"Mr. Ortega has described the material in “This Is It” (the title is shared by the concert and the accompanying CD) as “honest, raw, unguarded, right up until the day he died.” Well, as honest as a carefully packaged, multiplatform pseudo-event like this one can be, anyway. Truthfully, it is hard to imagine a supernova like Mr. Jackson, in particular one who grew up so publicly and at times pathetically, sharing anything honest, much less raw, on camera, either because he won’t or he can’t. In the end, all you can expect from such manufactured lives — and perhaps all that we’re really due — are glimmers of the figure left amid the fractured and distorting funhouse mirrors."All you can expect from such manufactured lives, and deaths...
More Jewish mock death. Mock death should have been one of the articles in The Protocols of the Elders of Zion - Wikipedia, like false-flag attacks in general.
Well, I just saw the film and there is not an authentic moment in it---no, I take that back. Watching Kenny Ortega chew gum was worth the $10.50 price of admission.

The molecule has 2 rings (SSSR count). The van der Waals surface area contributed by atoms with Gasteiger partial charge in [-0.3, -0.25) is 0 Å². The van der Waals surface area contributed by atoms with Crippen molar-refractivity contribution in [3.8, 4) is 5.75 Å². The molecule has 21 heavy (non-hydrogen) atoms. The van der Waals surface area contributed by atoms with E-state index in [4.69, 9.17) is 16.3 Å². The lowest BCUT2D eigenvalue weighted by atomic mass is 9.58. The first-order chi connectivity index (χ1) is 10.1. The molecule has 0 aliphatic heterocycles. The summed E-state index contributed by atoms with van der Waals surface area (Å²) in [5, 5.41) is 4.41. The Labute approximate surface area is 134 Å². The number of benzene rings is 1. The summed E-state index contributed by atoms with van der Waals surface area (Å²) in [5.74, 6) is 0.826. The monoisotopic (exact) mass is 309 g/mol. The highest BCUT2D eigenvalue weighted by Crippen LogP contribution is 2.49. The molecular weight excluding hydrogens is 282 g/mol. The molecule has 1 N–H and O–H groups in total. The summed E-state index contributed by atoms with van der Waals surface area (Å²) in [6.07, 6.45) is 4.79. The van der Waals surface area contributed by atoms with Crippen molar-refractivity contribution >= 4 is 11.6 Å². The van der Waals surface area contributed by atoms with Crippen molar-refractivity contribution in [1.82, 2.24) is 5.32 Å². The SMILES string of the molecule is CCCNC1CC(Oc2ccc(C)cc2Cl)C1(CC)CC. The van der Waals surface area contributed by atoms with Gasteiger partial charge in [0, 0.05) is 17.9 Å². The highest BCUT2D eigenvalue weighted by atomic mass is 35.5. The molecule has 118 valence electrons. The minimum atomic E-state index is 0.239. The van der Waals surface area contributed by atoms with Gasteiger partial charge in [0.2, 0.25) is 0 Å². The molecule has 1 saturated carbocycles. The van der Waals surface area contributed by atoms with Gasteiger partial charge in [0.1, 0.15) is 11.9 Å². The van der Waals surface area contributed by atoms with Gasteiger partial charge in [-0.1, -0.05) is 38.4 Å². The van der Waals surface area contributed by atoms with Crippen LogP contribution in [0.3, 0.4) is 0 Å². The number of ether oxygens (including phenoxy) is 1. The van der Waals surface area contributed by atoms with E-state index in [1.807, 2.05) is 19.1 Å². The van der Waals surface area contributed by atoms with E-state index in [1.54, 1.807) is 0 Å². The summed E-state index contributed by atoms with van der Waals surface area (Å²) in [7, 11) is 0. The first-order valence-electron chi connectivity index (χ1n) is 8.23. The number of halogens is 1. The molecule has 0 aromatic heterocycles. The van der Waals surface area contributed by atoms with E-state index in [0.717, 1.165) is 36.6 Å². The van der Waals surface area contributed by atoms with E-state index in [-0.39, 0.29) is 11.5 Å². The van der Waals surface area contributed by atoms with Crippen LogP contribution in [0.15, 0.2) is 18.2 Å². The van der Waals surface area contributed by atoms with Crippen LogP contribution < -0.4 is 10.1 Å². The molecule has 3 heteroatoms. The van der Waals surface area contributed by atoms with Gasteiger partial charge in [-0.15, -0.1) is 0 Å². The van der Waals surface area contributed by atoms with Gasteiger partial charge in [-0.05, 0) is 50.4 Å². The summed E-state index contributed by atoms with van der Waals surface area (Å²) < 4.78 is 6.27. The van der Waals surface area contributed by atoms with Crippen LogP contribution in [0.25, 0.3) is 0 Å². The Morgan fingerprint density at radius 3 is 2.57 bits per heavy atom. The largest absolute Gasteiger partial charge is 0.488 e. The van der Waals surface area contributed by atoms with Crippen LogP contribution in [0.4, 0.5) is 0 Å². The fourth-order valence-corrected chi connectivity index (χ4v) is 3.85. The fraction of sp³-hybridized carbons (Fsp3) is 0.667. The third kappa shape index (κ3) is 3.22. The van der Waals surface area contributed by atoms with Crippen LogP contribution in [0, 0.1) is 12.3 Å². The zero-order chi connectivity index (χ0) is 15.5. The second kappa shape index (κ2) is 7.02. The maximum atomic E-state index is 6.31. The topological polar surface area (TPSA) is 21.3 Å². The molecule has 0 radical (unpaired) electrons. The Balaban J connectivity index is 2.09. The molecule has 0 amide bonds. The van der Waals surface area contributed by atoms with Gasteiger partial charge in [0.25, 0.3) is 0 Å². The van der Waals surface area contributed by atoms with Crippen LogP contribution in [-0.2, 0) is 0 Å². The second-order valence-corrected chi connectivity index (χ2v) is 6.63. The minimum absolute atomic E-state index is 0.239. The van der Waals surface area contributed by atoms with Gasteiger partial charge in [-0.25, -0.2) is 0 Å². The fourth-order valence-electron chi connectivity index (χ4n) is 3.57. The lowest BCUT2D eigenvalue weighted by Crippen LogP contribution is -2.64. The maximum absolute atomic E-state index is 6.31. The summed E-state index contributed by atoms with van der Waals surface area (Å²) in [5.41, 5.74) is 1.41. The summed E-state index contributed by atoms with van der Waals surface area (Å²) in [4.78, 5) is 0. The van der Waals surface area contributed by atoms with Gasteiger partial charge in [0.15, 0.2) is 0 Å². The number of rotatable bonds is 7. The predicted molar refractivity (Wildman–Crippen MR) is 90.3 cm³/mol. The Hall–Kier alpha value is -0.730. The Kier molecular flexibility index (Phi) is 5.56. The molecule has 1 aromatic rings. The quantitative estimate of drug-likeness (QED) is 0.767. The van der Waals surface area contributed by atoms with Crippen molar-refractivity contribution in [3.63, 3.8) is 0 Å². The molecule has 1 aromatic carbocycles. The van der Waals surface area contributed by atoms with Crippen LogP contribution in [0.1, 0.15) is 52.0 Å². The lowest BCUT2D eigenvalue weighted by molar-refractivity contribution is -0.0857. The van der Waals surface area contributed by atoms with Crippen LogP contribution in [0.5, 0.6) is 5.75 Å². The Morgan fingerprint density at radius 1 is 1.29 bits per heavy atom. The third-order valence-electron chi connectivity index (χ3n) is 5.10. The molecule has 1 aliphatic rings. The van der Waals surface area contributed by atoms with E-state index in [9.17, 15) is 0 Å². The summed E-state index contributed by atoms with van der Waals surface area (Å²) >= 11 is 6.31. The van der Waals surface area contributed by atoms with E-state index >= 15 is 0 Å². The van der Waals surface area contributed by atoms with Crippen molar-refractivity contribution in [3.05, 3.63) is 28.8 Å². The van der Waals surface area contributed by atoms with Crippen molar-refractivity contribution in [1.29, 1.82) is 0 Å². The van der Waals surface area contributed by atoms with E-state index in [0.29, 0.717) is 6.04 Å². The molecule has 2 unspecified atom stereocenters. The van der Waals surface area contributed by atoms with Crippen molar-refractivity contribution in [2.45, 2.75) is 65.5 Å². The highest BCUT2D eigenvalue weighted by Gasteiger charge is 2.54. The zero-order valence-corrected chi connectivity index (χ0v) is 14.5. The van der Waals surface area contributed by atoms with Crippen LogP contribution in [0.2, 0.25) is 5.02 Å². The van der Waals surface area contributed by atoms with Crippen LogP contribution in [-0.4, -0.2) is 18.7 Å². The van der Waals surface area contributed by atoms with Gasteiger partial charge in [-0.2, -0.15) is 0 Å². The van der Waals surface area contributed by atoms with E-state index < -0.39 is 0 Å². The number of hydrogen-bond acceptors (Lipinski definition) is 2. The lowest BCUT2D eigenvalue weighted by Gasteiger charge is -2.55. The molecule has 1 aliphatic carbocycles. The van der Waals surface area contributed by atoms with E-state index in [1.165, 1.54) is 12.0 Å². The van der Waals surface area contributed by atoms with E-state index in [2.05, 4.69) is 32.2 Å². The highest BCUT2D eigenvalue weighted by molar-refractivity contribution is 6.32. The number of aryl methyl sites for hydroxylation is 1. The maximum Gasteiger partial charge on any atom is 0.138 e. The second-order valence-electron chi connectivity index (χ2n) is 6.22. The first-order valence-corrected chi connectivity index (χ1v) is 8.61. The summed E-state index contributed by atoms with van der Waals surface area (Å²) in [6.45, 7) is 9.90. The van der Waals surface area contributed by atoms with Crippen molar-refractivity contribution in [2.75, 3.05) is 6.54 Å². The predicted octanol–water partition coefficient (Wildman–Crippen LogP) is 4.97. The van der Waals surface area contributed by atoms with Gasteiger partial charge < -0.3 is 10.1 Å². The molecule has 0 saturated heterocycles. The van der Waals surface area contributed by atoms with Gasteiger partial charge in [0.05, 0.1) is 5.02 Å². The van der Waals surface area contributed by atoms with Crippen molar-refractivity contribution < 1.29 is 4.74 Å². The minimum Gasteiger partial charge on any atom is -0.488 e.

The aborted Michael Jackson concert enterprise must have carried expensive business insurance, which must have paid out millions to cover the costs. Whatever proceeds this film generates should go back to the reinsurance companies.
I couldn't find a Jewish name on the credits until the multiple law firms scrolled past me.
There is a contradiction in the narrative here. If Michael Jackson was as cardio-vascularly fit as I'm sure the insurance policies demanded, he would A) not have needed the extreme intravenous drugs he was said to have taken the night he died to go to sleep, and B) they wouldn't have killed him. This is not a Judy Garland/ Marilyn Monroe celebrity overdose.
The concert was to have included everything in the Jackson oeuvre. What we never see him do in the controlled environs of the film is sweat. In concert, the mortuary wax holding his face together would have started to melt. He could have never performed this concert because Michael Jackson was a brilliant pop performer without a face.
This film was an end-product. What performer rehearses in lipstick and sunglasses?